Theodore Seuss Geisel, better known by his pen name Dr. Seuss, was an extremely successful American writer and illustrator. He is most famous for his children’s books. In 1937, his first book, “And to Think That I Saw It on Mulberry Street,” was published. Recently, however, this book, along with five others, was recalled from publishing.
This shocking occurrence hit close to home for many who grew up with Dr. Seuss’s books. According to AP News, these books were recalled: “because of racist and insensitive imagery.” Dr. Seuss Enterprises themselves claimed, “These books portray people in ways that are hurtful and wrong.” Does this make Dr. Seuss a bad person? Does this mean that all of his books, even ones that weren’t recalled, have a bad message? It’s hard to say.
Dr. Seuss was born in 1904 in Massachusetts. He attended Dartmouth College and participated in post-graduate studies at Lincoln College, Oxford, and at the Sorbonne. Here, he began working in advertising and creating illustrations for campaigns. Later, he started to write children’s books. He admitted these primary books to some 30 publishers but was rejected by all. Eventually, in 1937, he was successful in publishing “And to Think That I Saw It on Mulberry Street.” After this first book started to bring publicity to his name, Dr. Seuss began to form a reputation. In 1940, he released “Horton Hatches the Egg.” His notable writing features such as humor, playful rhymes, and strange characters began to shine. Seuss reached a peak in his career. He was at the top of the charts and was adored by millions of people across the nation. Many loved his books for their messages; they advocated for environmentalism and tolerance. Today, however, this mindset is starting to change. Criticism is growing towards Dr. Seuss’s books because of the insensitive portrayal of certain characters: African Americans and Asians, specifically.
Much of Seuss’s career was during the World War II era. According to YaleGlobal Online, “the US relied on racial segregation as an instrument of wartime politics.” Additionally, the bombing of Pearl Harbour by the Japanese Empire was a major event during this era. Many parallels can be drawn between Dr. Seuss’s illustrations and the time he was living in. It is a common saying that one is a product of their environment, and, in the case of Dr. Seuss, this might not be too far off. He was not deliberately racist and insensitive, he simply did not know any better.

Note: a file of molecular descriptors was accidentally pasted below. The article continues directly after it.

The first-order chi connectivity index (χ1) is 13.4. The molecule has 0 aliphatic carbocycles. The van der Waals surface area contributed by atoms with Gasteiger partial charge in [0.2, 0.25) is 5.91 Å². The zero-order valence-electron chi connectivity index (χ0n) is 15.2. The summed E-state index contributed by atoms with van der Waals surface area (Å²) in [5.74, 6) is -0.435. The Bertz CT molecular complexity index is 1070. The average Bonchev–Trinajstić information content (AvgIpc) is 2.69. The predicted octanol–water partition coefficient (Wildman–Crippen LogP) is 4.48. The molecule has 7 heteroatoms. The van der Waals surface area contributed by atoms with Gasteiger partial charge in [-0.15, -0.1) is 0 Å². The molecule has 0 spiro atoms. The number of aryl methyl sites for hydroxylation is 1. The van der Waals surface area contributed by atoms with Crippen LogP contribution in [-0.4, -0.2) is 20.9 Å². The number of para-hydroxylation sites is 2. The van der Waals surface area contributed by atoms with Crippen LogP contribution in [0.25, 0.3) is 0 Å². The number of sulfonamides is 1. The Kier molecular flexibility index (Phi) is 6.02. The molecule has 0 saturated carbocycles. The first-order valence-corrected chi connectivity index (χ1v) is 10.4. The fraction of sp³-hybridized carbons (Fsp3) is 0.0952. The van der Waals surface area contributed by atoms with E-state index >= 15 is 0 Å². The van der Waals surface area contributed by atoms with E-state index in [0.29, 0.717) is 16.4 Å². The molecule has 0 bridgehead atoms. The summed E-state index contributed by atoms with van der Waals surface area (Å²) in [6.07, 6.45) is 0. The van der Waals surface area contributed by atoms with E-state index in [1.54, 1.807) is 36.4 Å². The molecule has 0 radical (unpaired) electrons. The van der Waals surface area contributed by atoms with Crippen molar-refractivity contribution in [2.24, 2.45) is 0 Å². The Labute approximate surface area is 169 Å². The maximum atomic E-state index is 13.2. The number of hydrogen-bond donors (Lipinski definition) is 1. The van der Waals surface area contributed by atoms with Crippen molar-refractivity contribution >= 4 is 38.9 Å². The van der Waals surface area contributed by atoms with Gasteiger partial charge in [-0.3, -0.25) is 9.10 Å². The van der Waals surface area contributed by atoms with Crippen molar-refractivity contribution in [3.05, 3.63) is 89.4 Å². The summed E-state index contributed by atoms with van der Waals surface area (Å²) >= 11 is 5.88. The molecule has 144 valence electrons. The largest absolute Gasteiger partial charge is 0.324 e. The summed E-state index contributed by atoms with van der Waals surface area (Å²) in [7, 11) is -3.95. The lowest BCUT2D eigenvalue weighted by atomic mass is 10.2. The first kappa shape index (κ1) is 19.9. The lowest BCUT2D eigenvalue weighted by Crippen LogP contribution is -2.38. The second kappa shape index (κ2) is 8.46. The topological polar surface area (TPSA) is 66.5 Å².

However, in today’s world something like this would not be taken lightly. “Cancel culture” is taking over our media. Pictures and videos of people’s pasts are resurfacing, and people are quick to “cancel” them, or disown them, for their past actions. “This culture can become toxic,” says Dylan Erenfyd, a Sophomore at BBHS. “If there are people that contribute good things to the world, who are pivotal in society, and are advocates for good things, then I think that something from their past, or something that they may no longer associate themself with, shouldn’t be used to define their entire career or life.”
According to National Public Radio, who took a statement from Dr. Seuss Enterprises, they decided to support “all children and families with messages of hope, inspiration, inclusion, and friendship.” Additionally, Dr. Seuss Enterprises says that they “will do more to promote diversity.” With this, the Dr. Seuss Foundation does not want to be tied to the controversial images presented in Dr. Seuss’s books. This imagery does not mesh well with the “cancel culture” of today’s world. To keep up their reputation and continue to make money and be successful, Dr. Seuss Enterprises needed to recognize and take action on such a questionable topic.
Looking back on her childhood reading Dr. Seuss’s books, Dr. Julie Kenyon, English teacher at BBHS, describes her experience as “wanting to read them again, and again, and again.” Despite her love for Dr. Seuss and his “fun rhymes” as a child, Kenyon understands the decision of the Dr. Seuss Estate to recall these books from publishing. Kenyon explains, “For years teachers have held back from reading a lot of Seuss because of the imagery. Just think about if that is a representation of your own culture. How does that feel for you if you are trying to teach students this? Is that something you want?”
Considering the massive influence that Dr. Seuss presented to American society, accepting and coming to terms with the exposition of racist imagery and insensitive messages will be difficult for many. However, the legacy of Dr. Seuss, despite the hardships of recent times, will live on forever.